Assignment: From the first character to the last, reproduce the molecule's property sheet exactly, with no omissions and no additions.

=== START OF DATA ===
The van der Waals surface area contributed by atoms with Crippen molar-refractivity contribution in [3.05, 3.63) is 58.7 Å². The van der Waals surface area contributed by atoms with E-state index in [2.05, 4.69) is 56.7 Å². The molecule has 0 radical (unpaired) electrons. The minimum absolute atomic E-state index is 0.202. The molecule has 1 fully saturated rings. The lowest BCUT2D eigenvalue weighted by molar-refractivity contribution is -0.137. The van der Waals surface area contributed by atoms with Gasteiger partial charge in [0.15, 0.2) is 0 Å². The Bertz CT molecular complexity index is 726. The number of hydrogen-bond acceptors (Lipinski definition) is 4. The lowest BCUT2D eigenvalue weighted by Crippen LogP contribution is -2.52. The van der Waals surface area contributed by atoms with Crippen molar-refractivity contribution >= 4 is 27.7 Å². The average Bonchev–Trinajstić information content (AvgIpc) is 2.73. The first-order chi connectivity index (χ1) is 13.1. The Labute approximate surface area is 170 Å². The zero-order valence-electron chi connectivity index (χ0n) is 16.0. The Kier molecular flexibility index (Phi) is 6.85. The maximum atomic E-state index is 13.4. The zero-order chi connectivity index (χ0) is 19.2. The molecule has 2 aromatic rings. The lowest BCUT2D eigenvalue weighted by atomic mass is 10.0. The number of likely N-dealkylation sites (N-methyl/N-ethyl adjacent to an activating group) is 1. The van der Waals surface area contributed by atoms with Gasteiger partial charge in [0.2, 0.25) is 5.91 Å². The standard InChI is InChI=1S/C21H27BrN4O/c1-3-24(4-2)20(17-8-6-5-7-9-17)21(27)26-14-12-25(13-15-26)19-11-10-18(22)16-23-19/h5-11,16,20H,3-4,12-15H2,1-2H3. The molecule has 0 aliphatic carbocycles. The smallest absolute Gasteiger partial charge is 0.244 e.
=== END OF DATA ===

The van der Waals surface area contributed by atoms with Crippen molar-refractivity contribution in [3.05, 3.63) is 58.7 Å². The van der Waals surface area contributed by atoms with E-state index in [2.05, 4.69) is 56.7 Å². The molecule has 0 radical (unpaired) electrons. The minimum absolute atomic E-state index is 0.202. The molecule has 1 fully saturated rings. The lowest BCUT2D eigenvalue weighted by molar-refractivity contribution is -0.137. The van der Waals surface area contributed by atoms with Gasteiger partial charge in [0.15, 0.2) is 0 Å². The Bertz CT molecular complexity index is 726. The number of hydrogen-bond acceptors (Lipinski definition) is 4. The lowest BCUT2D eigenvalue weighted by Crippen LogP contribution is -2.52. The van der Waals surface area contributed by atoms with Crippen molar-refractivity contribution >= 4 is 27.7 Å². The average Bonchev–Trinajstić information content (AvgIpc) is 2.73. The first-order chi connectivity index (χ1) is 13.1. The Labute approximate surface area is 170 Å². The zero-order valence-electron chi connectivity index (χ0n) is 16.0. The Kier molecular flexibility index (Phi) is 6.85. The maximum atomic E-state index is 13.4. The zero-order chi connectivity index (χ0) is 19.2. The molecule has 2 aromatic rings. The lowest BCUT2D eigenvalue weighted by atomic mass is 10.0. The number of likely N-dealkylation sites (N-methyl/N-ethyl adjacent to an activating group) is 1. The van der Waals surface area contributed by atoms with Gasteiger partial charge in [0.2, 0.25) is 5.91 Å². The standard InChI is InChI=1S/C21H27BrN4O/c1-3-24(4-2)20(17-8-6-5-7-9-17)21(27)26-14-12-25(13-15-26)19-11-10-18(22)16-23-19/h5-11,16,20H,3-4,12-15H2,1-2H3. The molecule has 0 aliphatic carbocycles. The smallest absolute Gasteiger partial charge is 0.244 e.